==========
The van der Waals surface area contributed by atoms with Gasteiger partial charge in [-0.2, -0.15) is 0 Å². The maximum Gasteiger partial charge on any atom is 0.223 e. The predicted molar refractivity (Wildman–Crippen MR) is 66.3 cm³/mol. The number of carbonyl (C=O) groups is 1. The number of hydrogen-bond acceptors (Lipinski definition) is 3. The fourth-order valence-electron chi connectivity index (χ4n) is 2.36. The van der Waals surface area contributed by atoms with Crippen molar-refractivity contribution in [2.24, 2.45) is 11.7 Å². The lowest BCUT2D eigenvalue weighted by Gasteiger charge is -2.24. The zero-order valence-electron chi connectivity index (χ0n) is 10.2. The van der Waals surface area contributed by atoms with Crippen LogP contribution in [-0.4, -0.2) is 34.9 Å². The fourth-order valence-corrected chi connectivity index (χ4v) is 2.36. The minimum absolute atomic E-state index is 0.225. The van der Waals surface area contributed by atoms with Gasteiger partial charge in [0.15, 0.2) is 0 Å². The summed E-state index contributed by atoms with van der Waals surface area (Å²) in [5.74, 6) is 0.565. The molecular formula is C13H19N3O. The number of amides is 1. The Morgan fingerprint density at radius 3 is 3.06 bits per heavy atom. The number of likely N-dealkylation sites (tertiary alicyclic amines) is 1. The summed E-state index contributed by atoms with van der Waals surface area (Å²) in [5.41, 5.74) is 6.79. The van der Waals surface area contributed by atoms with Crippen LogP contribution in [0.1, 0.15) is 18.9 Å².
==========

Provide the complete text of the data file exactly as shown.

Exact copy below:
The van der Waals surface area contributed by atoms with Gasteiger partial charge in [-0.2, -0.15) is 0 Å². The maximum Gasteiger partial charge on any atom is 0.223 e. The predicted molar refractivity (Wildman–Crippen MR) is 66.3 cm³/mol. The number of carbonyl (C=O) groups is 1. The number of hydrogen-bond acceptors (Lipinski definition) is 3. The fourth-order valence-electron chi connectivity index (χ4n) is 2.36. The van der Waals surface area contributed by atoms with Crippen molar-refractivity contribution in [2.24, 2.45) is 11.7 Å². The lowest BCUT2D eigenvalue weighted by Gasteiger charge is -2.24. The zero-order valence-electron chi connectivity index (χ0n) is 10.2. The van der Waals surface area contributed by atoms with Crippen LogP contribution in [-0.4, -0.2) is 34.9 Å². The fourth-order valence-corrected chi connectivity index (χ4v) is 2.36. The minimum absolute atomic E-state index is 0.225. The van der Waals surface area contributed by atoms with Gasteiger partial charge in [0.15, 0.2) is 0 Å². The summed E-state index contributed by atoms with van der Waals surface area (Å²) in [5.74, 6) is 0.565. The molecular formula is C13H19N3O. The number of amides is 1. The Morgan fingerprint density at radius 3 is 3.06 bits per heavy atom. The number of likely N-dealkylation sites (tertiary alicyclic amines) is 1. The summed E-state index contributed by atoms with van der Waals surface area (Å²) in [5.41, 5.74) is 6.79. The van der Waals surface area contributed by atoms with Crippen LogP contribution in [0.1, 0.15) is 18.9 Å².